Review: ‘Procession’ is a meta masterwork on trauma

Robert Greene’s portrayal of the painful processing of trauma makes for a profound piece that shows the difficulty and necessity of storytelling.


“Procession” is a 2021 documentary film directed by Robert Greene. It comprises six short films made by men who were sexually abused by priests. (Image courtesy of Netflix)

Sebastian Zufelt, Staff Writer

Content warning: This article contains descriptions of sexual assault.

Meta and hybrid documentary filmmaking has grown in popularity in recent years. Last year’s “Dick Johnson is Dead” (dir. Kirsten Johnson) and “Still Processing” (dir. Sophy Romvari) both focused on filmmakers processing their own grief, using the documentary genre as a means of commenting on the filmmaking process. With his latest documentary, Robert Greene innovates on their formula, this time looking beyond just a single filmmaker, and the results are deeply moving. 

“Procession” was conceived at a press conference in Kansas City, Missouri, where Greene witnessed a series of case dismissals pertaining to sexual assault by priests. After hearing a group of survivors express their frustration at being denied justice, Greene sought the men out for a documentary project. Stemming from theories of drama therapy, Greene offered six men the resources to write and direct scenes connected to their trauma. Each man’s process is shown before their final cuts are presented as part of the film, resulting in sections that provide powerful insights into working through trauma and the storytelling process. 

Greene uses the documentary genre to portray the survivors’ stories with a powerful sense of transparency. After repressing their stories for years, these men lay bare the worst moments in their lives. Their scenes recreate their experiences in excruciating detail, including filming at the churches where the events took place. Dealing with resurfaced trauma is as hard for the person reliving the experience as it is for their fellow survivors. When not acting in each other’s scenes, they stand together behind the camera, quick to provide emotional support at a moment’s notice.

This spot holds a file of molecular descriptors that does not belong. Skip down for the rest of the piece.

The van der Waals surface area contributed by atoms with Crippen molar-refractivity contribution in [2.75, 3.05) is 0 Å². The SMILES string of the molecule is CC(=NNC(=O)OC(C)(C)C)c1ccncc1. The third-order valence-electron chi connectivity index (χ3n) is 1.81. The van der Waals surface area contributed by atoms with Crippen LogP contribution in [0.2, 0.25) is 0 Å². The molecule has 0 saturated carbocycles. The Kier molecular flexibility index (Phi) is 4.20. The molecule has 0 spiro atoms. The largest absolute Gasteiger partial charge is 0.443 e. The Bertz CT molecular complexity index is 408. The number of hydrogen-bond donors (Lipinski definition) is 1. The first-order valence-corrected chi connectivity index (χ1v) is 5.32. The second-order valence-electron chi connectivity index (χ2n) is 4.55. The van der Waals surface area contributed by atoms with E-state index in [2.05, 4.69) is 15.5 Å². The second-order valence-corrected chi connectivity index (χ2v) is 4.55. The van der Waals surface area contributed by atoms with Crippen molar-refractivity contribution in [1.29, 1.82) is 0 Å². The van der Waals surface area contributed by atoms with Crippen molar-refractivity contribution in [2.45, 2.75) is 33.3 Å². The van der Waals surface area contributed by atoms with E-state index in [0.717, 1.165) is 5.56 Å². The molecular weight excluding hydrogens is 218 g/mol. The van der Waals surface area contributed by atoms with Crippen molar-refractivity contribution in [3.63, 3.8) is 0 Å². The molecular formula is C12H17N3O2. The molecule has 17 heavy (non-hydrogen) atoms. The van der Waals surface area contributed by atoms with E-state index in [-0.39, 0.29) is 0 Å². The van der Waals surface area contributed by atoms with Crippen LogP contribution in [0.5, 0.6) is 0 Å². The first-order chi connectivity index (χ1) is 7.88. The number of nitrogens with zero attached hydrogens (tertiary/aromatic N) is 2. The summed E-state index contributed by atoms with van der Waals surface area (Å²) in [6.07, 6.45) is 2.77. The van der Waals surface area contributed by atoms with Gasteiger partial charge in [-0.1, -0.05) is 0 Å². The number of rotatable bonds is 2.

Greene separates himself from other abuse story documentaries by not portraying these men as victims. In one early scene, a man preparing for his scene calls on the rest of the group to indulge in collective grief: If he’s going to go through with this, he can’t be another guy crying in the corner for people to pity. He says wants the group to look and feel “like the Avengers,” a goal that fills them with courage as they tackle their pasts head-on in scene after scene. The film is emotionally challenging in that way for the viewer, let alone for the men on screen.

I’m hesitant to get into the details of the scenes for any of the men because that would undermine the point of the film. “Procession” is about six men taking ownership and power over the pain that was inflicted on them and has haunted them their whole lives. The way each of them find their own unique cinematic way to present their scene is inspiring. The last scene in particular, which cuts together every man’s experience, heart-wrenchingly ties the film together in a way that simultaneously expresses the lack of closure these men have from the justice system while also showing how they’ve grown as a result of the film. 

Though these men didn’t get the justice they deserved from the legal system, their scenes offer a catharsis that demonstrates the power of storytelling. Reliving trauma is not easy, for these men more so than most, but it serves the necessary function of connecting people — not just these men, but this viewer as well.

A version of this story appeared in the Dec. 6, 2021, e-print edition. Contact Sebastian Zufelt at [email protected]